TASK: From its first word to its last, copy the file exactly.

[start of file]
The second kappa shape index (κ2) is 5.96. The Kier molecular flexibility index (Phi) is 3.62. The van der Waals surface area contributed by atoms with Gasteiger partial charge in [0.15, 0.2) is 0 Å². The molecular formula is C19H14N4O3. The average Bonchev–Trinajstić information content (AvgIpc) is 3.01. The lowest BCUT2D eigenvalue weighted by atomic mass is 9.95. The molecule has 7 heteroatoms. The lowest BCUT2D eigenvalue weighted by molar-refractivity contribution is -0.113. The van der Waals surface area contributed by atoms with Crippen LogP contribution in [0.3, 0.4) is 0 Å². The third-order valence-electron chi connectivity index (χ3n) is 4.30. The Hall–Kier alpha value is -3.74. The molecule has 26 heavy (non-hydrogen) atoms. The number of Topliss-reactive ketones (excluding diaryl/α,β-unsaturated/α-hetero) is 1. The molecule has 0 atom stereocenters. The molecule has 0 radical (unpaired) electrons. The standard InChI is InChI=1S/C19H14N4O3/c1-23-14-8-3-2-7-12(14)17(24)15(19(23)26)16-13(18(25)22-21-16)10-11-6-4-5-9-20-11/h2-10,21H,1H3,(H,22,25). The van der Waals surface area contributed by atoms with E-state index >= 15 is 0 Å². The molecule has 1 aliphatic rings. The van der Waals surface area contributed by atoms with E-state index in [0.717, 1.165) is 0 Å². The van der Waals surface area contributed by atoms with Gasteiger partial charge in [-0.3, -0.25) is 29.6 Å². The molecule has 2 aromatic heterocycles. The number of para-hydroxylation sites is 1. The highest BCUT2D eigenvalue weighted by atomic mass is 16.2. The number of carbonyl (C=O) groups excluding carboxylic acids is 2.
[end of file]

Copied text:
The second kappa shape index (κ2) is 5.96. The Kier molecular flexibility index (Phi) is 3.62. The van der Waals surface area contributed by atoms with Gasteiger partial charge in [0.15, 0.2) is 0 Å². The molecular formula is C19H14N4O3. The average Bonchev–Trinajstić information content (AvgIpc) is 3.01. The lowest BCUT2D eigenvalue weighted by atomic mass is 9.95. The molecule has 7 heteroatoms. The lowest BCUT2D eigenvalue weighted by molar-refractivity contribution is -0.113. The van der Waals surface area contributed by atoms with Crippen LogP contribution in [0.3, 0.4) is 0 Å². The third-order valence-electron chi connectivity index (χ3n) is 4.30. The Hall–Kier alpha value is -3.74. The molecule has 26 heavy (non-hydrogen) atoms. The number of Topliss-reactive ketones (excluding diaryl/α,β-unsaturated/α-hetero) is 1. The molecule has 0 atom stereocenters. The molecule has 0 radical (unpaired) electrons. The standard InChI is InChI=1S/C19H14N4O3/c1-23-14-8-3-2-7-12(14)17(24)15(19(23)26)16-13(18(25)22-21-16)10-11-6-4-5-9-20-11/h2-10,21H,1H3,(H,22,25). The van der Waals surface area contributed by atoms with E-state index >= 15 is 0 Å². The molecule has 1 aliphatic rings. The van der Waals surface area contributed by atoms with E-state index in [0.717, 1.165) is 0 Å². The van der Waals surface area contributed by atoms with Gasteiger partial charge in [-0.3, -0.25) is 29.6 Å². The molecule has 2 aromatic heterocycles. The number of para-hydroxylation sites is 1. The highest BCUT2D eigenvalue weighted by atomic mass is 16.2. The number of carbonyl (C=O) groups excluding carboxylic acids is 2.